Posted at 10:58 AM on April 26, 2007
by Tom Scheck
The Royals have taken three of four from the Twins this season. Maybe a little daytime ball is what the Twins need.
Royals pitcher Zack Grienke is on the hill for the KC. Boof is on the mound for the Twins. Grienke is an interesting cat. He left the Royals for personal reasons last year as a result of social anxiety disorder. He's back this year. I saw him pitch at Kaufmann Stadium in Dice-K's first game earlier this year. Grienke looked pretty good even though he got the loss.
What's the problem with the Twins? Well, it seems like I'm not the only one who's at a loss for words.
Posted at 11:44 AM on April 26, 2007
by Chris Dall
Think Royals fans are excited about their team this year? Maybe not, but at least they have 14 more games against the Twins.
It’s sad to see what’s happened to the Royals. They were such a fixture in the late 1970s and 1980s, with players like George Brett, Willie Wilson, Dan Quisenberry, Amos Otis, and my personal favorite, U.L. Washington, the man who always had a toothpick in his mouth. They also had that cool waterfall behind the centerfield fence.
I was a fan of the Royals from afar, and was crushed by their loss to the Phillies in the 1980 World Series. You might also remember that as the series where George Brett had to leave a game due to hemorrhoid pain.
Give the state of the current team, I’m sure Royals fans remember the hemorrhoids incident with great fondness.
Posted at 2:27 PM on April 26, 2007
by David Zingler
It’s about 5:40 pm on Wednesday night; I am in the Twins clubhouse patiently waiting for Jeff Cirillo to finish his snack of baby carrots, broccoli and some sort of dip. When the veteran infielder finishes, I approach him at his locker in the far corner of the clubhouse near the big screen TV. Luis Castillo and Jason Tyner are nearby watching video of Odalis Perez, tonight’s starter for the visiting Royals.
ME: First off – you’re probably tired of answering this – how do you feel right now?
CIRILLO: I feel good, real good. It’s been two weeks and I feel like I am almost there to tell you the truth. Obviously the speed of the game is faster out there – sudden movements, body control – that’s probably my only fear. I’ve been taking grounders and feel fine…I am probably running about 50, 60% right now.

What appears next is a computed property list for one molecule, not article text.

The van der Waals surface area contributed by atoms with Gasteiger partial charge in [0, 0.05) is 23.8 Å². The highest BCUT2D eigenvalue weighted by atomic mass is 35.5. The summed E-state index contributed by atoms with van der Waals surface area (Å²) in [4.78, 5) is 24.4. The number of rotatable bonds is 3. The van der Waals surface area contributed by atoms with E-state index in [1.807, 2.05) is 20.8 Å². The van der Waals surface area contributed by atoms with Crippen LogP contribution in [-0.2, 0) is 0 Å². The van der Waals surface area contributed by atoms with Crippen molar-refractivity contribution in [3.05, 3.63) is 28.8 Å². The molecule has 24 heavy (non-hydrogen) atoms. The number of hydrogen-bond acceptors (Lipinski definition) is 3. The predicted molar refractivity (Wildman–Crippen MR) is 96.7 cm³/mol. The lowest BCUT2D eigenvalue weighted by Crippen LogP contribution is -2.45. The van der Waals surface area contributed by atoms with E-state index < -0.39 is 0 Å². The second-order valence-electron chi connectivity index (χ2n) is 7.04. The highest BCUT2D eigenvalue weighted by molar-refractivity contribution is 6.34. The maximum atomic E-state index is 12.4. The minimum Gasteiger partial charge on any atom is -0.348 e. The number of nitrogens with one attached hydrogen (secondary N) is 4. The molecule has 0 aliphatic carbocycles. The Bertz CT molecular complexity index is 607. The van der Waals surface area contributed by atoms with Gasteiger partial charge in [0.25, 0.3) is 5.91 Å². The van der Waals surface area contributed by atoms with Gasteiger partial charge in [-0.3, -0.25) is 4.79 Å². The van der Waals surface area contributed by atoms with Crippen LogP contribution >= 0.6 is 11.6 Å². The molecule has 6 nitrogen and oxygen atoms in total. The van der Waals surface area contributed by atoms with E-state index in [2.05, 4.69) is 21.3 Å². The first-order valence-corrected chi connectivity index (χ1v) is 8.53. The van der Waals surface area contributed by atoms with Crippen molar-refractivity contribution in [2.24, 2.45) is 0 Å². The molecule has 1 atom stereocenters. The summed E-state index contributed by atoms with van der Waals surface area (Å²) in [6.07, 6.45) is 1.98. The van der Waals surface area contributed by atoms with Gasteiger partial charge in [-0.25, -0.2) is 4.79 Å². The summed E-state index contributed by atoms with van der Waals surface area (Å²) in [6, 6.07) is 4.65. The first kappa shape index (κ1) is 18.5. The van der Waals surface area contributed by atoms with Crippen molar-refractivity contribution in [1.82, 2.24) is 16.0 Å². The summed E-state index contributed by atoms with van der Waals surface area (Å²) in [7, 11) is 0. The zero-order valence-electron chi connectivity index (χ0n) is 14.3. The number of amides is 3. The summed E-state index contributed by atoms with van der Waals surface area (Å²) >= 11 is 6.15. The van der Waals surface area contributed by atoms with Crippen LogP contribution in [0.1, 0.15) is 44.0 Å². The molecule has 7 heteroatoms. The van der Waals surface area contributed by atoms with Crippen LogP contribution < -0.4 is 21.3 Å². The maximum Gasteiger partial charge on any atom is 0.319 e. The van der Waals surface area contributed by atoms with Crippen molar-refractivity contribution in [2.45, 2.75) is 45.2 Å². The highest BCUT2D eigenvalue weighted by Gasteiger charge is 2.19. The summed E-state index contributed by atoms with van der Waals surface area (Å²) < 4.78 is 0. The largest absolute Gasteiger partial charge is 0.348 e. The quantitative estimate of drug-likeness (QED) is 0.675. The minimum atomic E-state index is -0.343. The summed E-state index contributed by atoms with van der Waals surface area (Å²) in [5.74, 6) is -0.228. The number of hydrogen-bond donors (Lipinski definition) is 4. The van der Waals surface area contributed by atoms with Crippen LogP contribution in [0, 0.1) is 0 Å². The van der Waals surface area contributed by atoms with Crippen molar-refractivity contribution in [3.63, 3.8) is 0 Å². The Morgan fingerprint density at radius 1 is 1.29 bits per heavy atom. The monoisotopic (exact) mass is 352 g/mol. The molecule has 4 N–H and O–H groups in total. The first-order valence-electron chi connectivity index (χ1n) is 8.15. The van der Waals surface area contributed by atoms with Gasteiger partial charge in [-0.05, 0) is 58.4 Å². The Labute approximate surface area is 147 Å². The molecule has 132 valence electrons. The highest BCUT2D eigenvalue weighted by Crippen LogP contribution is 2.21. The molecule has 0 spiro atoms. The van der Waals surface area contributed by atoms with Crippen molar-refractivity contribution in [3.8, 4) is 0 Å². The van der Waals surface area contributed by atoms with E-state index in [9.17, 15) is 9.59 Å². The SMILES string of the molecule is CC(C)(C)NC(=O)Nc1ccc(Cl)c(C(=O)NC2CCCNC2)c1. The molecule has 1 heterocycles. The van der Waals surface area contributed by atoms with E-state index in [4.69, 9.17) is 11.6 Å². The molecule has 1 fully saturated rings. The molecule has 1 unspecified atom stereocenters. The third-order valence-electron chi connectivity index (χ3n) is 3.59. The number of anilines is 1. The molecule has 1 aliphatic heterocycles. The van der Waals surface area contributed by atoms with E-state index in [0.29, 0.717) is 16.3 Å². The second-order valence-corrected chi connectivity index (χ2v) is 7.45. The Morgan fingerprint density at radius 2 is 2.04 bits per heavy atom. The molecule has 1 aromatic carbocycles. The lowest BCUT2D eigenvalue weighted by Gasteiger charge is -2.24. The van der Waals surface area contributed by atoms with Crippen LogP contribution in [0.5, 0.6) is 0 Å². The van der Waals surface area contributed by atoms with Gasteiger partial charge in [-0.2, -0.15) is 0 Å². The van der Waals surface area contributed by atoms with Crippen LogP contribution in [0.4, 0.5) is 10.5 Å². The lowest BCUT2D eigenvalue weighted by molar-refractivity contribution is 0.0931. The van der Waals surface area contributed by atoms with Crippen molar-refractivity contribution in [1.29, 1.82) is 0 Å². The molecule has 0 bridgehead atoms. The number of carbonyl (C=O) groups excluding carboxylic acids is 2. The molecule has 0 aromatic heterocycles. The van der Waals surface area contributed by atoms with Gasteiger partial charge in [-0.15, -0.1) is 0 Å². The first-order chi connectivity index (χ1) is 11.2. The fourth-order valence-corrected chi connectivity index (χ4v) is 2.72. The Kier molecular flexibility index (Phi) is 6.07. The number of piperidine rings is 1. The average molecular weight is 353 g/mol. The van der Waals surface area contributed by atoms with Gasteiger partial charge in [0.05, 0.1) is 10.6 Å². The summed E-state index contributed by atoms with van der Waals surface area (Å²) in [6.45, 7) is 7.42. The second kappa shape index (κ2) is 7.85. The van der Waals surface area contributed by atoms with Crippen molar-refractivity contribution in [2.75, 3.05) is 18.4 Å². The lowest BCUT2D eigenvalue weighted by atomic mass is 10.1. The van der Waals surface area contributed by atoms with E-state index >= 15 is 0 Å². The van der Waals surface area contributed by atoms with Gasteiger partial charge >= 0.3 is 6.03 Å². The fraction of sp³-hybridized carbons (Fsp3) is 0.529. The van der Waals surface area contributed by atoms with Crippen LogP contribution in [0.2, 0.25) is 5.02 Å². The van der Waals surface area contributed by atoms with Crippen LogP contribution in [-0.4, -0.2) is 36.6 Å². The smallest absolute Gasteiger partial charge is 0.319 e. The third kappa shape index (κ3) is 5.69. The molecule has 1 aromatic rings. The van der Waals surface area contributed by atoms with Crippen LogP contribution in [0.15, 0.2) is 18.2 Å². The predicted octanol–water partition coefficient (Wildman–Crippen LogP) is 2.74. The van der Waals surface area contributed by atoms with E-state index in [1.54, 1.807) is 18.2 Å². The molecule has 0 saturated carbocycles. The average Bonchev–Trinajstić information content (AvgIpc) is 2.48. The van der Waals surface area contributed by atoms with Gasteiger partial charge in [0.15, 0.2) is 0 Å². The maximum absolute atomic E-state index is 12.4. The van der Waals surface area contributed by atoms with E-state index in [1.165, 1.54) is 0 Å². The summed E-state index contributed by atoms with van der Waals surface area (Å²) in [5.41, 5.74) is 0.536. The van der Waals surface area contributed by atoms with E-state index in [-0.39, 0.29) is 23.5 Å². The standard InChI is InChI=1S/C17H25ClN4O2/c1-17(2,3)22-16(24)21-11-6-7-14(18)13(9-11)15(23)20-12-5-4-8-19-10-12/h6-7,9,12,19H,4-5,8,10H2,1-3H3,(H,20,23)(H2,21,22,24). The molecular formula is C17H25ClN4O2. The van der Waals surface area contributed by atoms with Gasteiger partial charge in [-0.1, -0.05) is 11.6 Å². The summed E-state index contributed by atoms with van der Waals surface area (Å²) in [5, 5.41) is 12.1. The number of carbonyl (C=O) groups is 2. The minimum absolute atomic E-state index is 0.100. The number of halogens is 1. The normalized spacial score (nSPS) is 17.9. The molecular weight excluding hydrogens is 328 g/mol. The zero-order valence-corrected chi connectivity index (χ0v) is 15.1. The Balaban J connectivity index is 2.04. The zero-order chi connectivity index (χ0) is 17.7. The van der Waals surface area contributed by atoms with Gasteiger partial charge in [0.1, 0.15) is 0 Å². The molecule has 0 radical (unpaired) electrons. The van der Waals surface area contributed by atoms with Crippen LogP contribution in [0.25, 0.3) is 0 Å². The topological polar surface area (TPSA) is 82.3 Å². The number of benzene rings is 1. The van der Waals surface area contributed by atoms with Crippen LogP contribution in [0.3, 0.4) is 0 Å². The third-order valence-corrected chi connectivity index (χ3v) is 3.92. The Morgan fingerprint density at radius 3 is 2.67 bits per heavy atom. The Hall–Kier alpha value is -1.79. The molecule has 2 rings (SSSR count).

ME: Having just joined a new team, is it hard to find your identity – feel like you are part of the team – when you are not playing?
CIRILLO: No, I think it is important for me to be here and I show up to all of the games sit down on the bench and root for the guys. Gardy does a really good job – other teams, when you are on the DL, you kind of feel left out of the games – Gardy keeps a watchful eye, asks you how things are going and really makes you feel part of it.
ME: You are the longest tenured player...
CIRILLO: I know.
ME:...to not reach the postseason – that’s kind of a mouthful – did that factor in your decision to sign with the Twins as a free agent?
CIRILLO: Yes and no. Obviously the Twins (are annual contenders and) provided me the best opportunity to play. I could play a little more extensively than some of the other teams (that were interested).
ME: Before you re-joined the Brewers, you had a couple of rough years. Were you ever wondering if you were going to get back to the big leagues?
CIRILLO: Yeah. There was a huge mechanical flaw that was prohibiting me from hitting. There’s been a story about it and I don’t like to talk about it too much. You can go back and read it, it’s on-line.
(Note: I have been unable to locate that story, if anyone out there can find it, please let me know.)
ME: Fair enough. Do you see yourself as an everyday player or are you more comfortable on the bench?
CIRILLO: Whatever the manager asks me to do, I will do. I am the employee and he’s the manager.
ME: Coming into this year, you had a .298 career average, is it important to you to end your career at .300?
CIRILLO: It is more important to me to make the playoffs at this point.
ME: You played on the Brewers during the 1990s when there was a greater rivalry with the Twins, has it changed? Do you have any thoughts on that?
CIRILLO: Whenever we played the Twins, either here or Milwaukee, there was definitely more of a buzz in the air...the last few years it was tough to beat them, so when you can’t beat ‘em, you join ‘em.
I conclude our chat with a handshake. We exchange pleasantries and I begin to walk away, but not before a tin of Copenhagen tumbles out of Cirillo’s pocket and onto the floor. Always a gentleman, I instinctively retrieve it for the 37-year-old.